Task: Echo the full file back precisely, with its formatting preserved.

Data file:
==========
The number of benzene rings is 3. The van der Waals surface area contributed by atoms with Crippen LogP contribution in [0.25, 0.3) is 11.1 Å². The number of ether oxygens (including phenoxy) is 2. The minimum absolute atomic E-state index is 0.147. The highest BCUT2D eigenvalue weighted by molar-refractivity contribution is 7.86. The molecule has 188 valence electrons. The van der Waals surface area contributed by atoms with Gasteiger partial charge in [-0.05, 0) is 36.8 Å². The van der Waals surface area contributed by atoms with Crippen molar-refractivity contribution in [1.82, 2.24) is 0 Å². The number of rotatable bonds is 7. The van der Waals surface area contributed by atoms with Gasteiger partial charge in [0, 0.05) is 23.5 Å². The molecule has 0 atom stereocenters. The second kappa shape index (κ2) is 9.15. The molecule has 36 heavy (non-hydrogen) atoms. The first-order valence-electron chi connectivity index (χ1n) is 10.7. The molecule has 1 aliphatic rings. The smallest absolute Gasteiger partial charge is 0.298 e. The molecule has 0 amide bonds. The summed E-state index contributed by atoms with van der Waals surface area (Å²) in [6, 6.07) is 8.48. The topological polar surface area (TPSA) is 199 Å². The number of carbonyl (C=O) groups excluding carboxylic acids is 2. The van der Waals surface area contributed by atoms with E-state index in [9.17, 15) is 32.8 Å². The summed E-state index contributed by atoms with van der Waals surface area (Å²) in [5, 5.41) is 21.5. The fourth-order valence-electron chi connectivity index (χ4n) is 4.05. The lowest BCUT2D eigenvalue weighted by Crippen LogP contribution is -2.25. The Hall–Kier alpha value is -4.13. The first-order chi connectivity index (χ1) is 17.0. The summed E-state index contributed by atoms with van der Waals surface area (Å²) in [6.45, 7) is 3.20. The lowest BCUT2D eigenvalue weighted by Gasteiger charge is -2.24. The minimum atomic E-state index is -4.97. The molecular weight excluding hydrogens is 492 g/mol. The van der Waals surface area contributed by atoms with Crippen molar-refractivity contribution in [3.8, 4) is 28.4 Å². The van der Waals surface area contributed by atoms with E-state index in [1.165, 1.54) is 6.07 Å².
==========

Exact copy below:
The number of benzene rings is 3. The van der Waals surface area contributed by atoms with Crippen LogP contribution in [0.25, 0.3) is 11.1 Å². The number of ether oxygens (including phenoxy) is 2. The minimum absolute atomic E-state index is 0.147. The highest BCUT2D eigenvalue weighted by molar-refractivity contribution is 7.86. The molecule has 188 valence electrons. The van der Waals surface area contributed by atoms with Gasteiger partial charge in [-0.05, 0) is 36.8 Å². The van der Waals surface area contributed by atoms with Crippen molar-refractivity contribution in [1.82, 2.24) is 0 Å². The number of rotatable bonds is 7. The van der Waals surface area contributed by atoms with Gasteiger partial charge in [0, 0.05) is 23.5 Å². The molecule has 0 atom stereocenters. The second kappa shape index (κ2) is 9.15. The molecule has 36 heavy (non-hydrogen) atoms. The first-order valence-electron chi connectivity index (χ1n) is 10.7. The molecule has 1 aliphatic rings. The smallest absolute Gasteiger partial charge is 0.298 e. The molecule has 0 amide bonds. The summed E-state index contributed by atoms with van der Waals surface area (Å²) in [6, 6.07) is 8.48. The topological polar surface area (TPSA) is 199 Å². The number of carbonyl (C=O) groups excluding carboxylic acids is 2. The van der Waals surface area contributed by atoms with E-state index in [9.17, 15) is 32.8 Å². The summed E-state index contributed by atoms with van der Waals surface area (Å²) in [5, 5.41) is 21.5. The fourth-order valence-electron chi connectivity index (χ4n) is 4.05. The lowest BCUT2D eigenvalue weighted by Crippen LogP contribution is -2.25. The Hall–Kier alpha value is -4.13. The first-order chi connectivity index (χ1) is 17.0. The summed E-state index contributed by atoms with van der Waals surface area (Å²) in [6.45, 7) is 3.20. The lowest BCUT2D eigenvalue weighted by Gasteiger charge is -2.24. The minimum atomic E-state index is -4.97. The molecular weight excluding hydrogens is 492 g/mol. The van der Waals surface area contributed by atoms with Crippen molar-refractivity contribution in [3.8, 4) is 28.4 Å². The van der Waals surface area contributed by atoms with E-state index in [1.165, 1.54) is 6.07 Å².